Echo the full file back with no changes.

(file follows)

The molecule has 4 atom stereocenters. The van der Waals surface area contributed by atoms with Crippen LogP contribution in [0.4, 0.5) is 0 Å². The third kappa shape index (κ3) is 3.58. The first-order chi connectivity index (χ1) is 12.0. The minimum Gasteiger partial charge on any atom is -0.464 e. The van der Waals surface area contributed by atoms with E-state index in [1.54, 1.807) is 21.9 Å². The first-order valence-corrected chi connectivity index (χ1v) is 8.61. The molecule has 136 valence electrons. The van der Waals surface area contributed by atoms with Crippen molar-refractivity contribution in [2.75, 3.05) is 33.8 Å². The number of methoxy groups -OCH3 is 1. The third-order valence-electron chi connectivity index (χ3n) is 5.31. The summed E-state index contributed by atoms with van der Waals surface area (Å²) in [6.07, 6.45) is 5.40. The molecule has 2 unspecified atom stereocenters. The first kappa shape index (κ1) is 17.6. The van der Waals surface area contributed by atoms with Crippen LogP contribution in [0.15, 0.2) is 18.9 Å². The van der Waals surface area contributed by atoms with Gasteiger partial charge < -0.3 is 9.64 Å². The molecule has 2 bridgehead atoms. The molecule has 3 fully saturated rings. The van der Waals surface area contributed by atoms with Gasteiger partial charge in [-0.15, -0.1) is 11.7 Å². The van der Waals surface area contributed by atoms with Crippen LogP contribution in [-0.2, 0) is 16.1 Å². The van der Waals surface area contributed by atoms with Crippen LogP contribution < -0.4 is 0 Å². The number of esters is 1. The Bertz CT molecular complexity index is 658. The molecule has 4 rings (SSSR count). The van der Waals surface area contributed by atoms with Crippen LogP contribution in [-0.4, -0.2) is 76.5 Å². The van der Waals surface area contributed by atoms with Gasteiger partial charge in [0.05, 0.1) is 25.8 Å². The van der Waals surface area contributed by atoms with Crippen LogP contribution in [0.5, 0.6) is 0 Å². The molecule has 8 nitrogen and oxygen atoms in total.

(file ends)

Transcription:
The molecule has 4 atom stereocenters. The van der Waals surface area contributed by atoms with Crippen LogP contribution in [0.4, 0.5) is 0 Å². The third kappa shape index (κ3) is 3.58. The first-order chi connectivity index (χ1) is 12.0. The minimum Gasteiger partial charge on any atom is -0.464 e. The van der Waals surface area contributed by atoms with E-state index in [1.54, 1.807) is 21.9 Å². The first-order valence-corrected chi connectivity index (χ1v) is 8.61. The molecule has 136 valence electrons. The van der Waals surface area contributed by atoms with Crippen molar-refractivity contribution in [2.75, 3.05) is 33.8 Å². The number of methoxy groups -OCH3 is 1. The third-order valence-electron chi connectivity index (χ3n) is 5.31. The summed E-state index contributed by atoms with van der Waals surface area (Å²) in [6.07, 6.45) is 5.40. The molecule has 2 unspecified atom stereocenters. The first kappa shape index (κ1) is 17.6. The van der Waals surface area contributed by atoms with Crippen LogP contribution in [0.15, 0.2) is 18.9 Å². The van der Waals surface area contributed by atoms with Gasteiger partial charge < -0.3 is 9.64 Å². The molecule has 2 bridgehead atoms. The molecule has 3 fully saturated rings. The van der Waals surface area contributed by atoms with Gasteiger partial charge in [-0.15, -0.1) is 11.7 Å². The van der Waals surface area contributed by atoms with Crippen LogP contribution in [-0.2, 0) is 16.1 Å². The van der Waals surface area contributed by atoms with Crippen LogP contribution < -0.4 is 0 Å². The number of esters is 1. The Bertz CT molecular complexity index is 658. The molecule has 4 rings (SSSR count). The van der Waals surface area contributed by atoms with Crippen LogP contribution in [-0.4, -0.2) is 76.5 Å². The van der Waals surface area contributed by atoms with Gasteiger partial charge in [0.05, 0.1) is 25.8 Å². The van der Waals surface area contributed by atoms with Crippen LogP contribution in [0.5, 0.6) is 0 Å². The molecule has 8 nitrogen and oxygen atoms in total.